The English Language Institute (ELI) of the Center for International Service has offered innovative academic programs for students learning English as a Second Language since the late 1970’s. Our course of study is designed to challenge and engage students. Students are immersed in the language, culture, and ethnicity of New York City. Classes range from beginner to the advanced level.
New York City is called the "The City That Never Sleeps." Many places, such as restaurants, are open 24 hours a day. The public transport, including the subway and buses, run on a 24-hour schedule. Some laundromats are open even in the wee hours of the morning.
If a place is open or a service is offered 24 hours a day, it is said to be available around the clock.
What places in your neighborhood are open around the clock?
To take time out means to take a break from an activity, such as studying or working. For example, many young people take time out or off between high school and college to travel or work. Similarly, the hyphenated time-out usually refers to the break that players take in sports either as requested by the team or an official for the purpose of rest, consultation or substitution. However, in the real world, a time-out is a well-known expression referring to the break that children must take, as a form of punishment, when they have misbehaved. They must cease doing what they were doing and sit or stand quietly in a place for a period of time.
In many English-speaking countries, time is something very important. There are many idioms which include the word "time." During the month of October, we will explore some of them.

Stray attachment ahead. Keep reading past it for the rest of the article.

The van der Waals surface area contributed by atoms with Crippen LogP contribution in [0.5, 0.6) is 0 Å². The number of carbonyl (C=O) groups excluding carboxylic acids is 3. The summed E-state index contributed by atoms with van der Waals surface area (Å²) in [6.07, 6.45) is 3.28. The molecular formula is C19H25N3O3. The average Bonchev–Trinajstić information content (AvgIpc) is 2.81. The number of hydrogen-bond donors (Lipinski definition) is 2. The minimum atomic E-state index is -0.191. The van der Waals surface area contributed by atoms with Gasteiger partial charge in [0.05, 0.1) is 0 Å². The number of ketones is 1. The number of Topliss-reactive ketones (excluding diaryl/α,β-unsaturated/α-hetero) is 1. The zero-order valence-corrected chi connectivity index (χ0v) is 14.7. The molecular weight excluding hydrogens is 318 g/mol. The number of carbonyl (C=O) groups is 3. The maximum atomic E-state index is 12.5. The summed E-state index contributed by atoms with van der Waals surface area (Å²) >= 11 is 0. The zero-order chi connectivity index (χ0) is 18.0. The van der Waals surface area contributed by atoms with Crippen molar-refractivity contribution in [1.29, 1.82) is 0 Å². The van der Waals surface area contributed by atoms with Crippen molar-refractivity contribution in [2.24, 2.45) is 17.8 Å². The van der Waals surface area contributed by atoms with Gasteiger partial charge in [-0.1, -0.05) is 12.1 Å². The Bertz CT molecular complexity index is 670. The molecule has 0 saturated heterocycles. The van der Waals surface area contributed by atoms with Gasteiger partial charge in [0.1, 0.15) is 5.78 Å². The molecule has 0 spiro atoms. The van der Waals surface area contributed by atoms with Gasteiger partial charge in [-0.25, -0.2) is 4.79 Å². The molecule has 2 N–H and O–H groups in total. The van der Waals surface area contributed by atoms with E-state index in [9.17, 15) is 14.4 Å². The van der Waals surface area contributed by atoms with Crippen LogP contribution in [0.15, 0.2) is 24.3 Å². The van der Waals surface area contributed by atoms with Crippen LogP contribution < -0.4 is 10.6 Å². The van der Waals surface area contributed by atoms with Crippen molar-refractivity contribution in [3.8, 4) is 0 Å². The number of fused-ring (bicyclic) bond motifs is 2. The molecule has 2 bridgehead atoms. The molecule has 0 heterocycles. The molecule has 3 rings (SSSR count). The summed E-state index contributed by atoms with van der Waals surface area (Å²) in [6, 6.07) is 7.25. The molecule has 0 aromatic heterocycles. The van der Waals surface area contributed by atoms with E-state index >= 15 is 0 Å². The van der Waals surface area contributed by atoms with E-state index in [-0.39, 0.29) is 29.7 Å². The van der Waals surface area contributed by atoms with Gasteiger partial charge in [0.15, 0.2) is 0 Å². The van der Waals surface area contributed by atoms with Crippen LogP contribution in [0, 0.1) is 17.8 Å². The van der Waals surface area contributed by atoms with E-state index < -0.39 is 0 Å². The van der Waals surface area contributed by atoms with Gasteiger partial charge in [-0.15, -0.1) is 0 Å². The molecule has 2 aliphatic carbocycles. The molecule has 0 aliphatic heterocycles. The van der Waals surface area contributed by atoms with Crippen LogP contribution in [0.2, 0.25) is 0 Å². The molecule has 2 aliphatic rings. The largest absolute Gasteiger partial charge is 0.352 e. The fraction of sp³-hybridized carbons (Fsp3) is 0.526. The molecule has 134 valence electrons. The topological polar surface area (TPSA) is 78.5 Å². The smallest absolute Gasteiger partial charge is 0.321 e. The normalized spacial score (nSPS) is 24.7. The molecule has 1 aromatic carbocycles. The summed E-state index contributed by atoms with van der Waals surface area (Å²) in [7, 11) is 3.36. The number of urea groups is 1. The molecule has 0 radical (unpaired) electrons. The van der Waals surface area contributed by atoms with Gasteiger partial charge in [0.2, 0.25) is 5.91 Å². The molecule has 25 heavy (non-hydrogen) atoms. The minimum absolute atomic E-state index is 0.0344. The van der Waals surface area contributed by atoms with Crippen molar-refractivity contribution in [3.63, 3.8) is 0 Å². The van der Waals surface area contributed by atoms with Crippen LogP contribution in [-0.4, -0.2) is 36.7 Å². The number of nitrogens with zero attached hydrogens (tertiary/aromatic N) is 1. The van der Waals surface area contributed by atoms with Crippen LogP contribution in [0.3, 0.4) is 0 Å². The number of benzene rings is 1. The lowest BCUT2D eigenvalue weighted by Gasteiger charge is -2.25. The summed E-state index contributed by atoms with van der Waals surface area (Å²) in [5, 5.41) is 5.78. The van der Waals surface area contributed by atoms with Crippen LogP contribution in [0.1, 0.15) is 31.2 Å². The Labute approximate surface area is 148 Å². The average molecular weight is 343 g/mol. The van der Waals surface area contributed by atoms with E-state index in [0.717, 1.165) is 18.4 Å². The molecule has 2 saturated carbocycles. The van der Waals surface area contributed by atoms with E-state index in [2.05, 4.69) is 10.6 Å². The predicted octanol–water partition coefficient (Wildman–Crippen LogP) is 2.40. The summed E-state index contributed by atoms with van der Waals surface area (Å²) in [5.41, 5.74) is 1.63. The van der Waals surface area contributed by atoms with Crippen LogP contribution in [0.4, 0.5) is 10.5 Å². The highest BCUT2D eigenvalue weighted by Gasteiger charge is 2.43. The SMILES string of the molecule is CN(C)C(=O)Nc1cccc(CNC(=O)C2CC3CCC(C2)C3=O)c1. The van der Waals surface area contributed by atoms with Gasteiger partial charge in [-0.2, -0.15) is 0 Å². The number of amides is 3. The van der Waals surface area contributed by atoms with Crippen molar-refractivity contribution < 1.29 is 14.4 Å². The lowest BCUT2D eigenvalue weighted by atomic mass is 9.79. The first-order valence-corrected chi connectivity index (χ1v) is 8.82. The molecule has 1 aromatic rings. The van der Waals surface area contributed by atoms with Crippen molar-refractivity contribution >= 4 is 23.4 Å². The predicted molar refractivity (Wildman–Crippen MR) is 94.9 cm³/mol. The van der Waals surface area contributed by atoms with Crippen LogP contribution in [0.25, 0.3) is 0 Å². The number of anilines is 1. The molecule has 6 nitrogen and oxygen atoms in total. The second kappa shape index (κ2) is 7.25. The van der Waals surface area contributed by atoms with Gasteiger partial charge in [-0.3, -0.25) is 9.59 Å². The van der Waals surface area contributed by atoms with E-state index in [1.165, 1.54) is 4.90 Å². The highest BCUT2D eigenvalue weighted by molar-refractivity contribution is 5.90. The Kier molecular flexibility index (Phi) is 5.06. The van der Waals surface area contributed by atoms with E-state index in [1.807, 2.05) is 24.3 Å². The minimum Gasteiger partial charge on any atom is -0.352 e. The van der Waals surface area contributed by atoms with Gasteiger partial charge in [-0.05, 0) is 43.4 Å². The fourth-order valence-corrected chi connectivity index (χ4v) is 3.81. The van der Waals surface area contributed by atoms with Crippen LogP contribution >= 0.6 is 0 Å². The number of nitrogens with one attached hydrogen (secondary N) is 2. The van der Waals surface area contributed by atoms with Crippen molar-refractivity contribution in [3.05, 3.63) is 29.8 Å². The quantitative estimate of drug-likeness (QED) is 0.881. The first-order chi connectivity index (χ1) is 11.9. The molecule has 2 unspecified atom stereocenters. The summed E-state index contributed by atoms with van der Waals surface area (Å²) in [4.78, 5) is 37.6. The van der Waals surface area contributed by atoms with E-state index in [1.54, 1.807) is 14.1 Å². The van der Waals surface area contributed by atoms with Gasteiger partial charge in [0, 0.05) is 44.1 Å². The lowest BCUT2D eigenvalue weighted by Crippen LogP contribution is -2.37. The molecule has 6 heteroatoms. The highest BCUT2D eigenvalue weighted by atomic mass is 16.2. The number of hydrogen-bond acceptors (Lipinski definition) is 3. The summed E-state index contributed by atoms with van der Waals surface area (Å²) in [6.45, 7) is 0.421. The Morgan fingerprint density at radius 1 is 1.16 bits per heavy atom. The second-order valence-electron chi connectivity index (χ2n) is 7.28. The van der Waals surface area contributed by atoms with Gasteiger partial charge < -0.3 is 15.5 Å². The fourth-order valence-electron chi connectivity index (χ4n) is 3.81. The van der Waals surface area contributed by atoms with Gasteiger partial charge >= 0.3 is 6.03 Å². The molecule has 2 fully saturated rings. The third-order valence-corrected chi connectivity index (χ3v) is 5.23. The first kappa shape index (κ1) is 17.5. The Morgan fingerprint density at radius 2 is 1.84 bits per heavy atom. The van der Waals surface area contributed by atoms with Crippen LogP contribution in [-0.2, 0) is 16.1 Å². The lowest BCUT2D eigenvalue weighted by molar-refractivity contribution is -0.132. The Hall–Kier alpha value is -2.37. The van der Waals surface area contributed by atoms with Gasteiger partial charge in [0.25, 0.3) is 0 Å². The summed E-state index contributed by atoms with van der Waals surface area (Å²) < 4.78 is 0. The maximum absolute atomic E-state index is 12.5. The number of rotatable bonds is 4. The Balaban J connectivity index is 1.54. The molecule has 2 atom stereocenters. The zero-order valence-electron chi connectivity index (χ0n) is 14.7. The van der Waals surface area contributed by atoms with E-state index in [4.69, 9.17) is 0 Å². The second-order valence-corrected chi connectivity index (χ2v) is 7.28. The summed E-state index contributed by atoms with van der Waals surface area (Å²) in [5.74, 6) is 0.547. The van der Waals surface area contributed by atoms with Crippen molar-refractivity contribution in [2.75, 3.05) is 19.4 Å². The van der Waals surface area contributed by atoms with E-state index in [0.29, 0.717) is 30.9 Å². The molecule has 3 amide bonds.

If you are "running out of time," it means that you have almost used up all the allotted time and soon there will be no more time left. For example, this is what a teacher might say to her/his students when they are taking a test. This means the students will need to finish the test soon. Then, if the teacher says "time's up," it means that the students have to hand in all their test papers.
We say that something is "for the birds" if it is worthless, trivial or to show that it is undesirable. This idiom most likely arrives from the idea that birds eat very little or because they eat seed; either way, what they eat would be of no or little value to humans. Example 1: "Jayce, don't watch those reality shows. They're not realistic. They are merely sensational. It's strictly for the birds. Put on the news instead or watch a good documentary." Example 2: "I can't stand this winter weather any longer. It's for the birds. Can't wait for spring."
To hit the road means to leave a place. There's even a famous song where the singer tells Jack to "hit the road" and not to come back. Danny: Do you want to stay for dinner? Jim: No, thanks. I've got to hit the road. I want to get home before it starts snowing.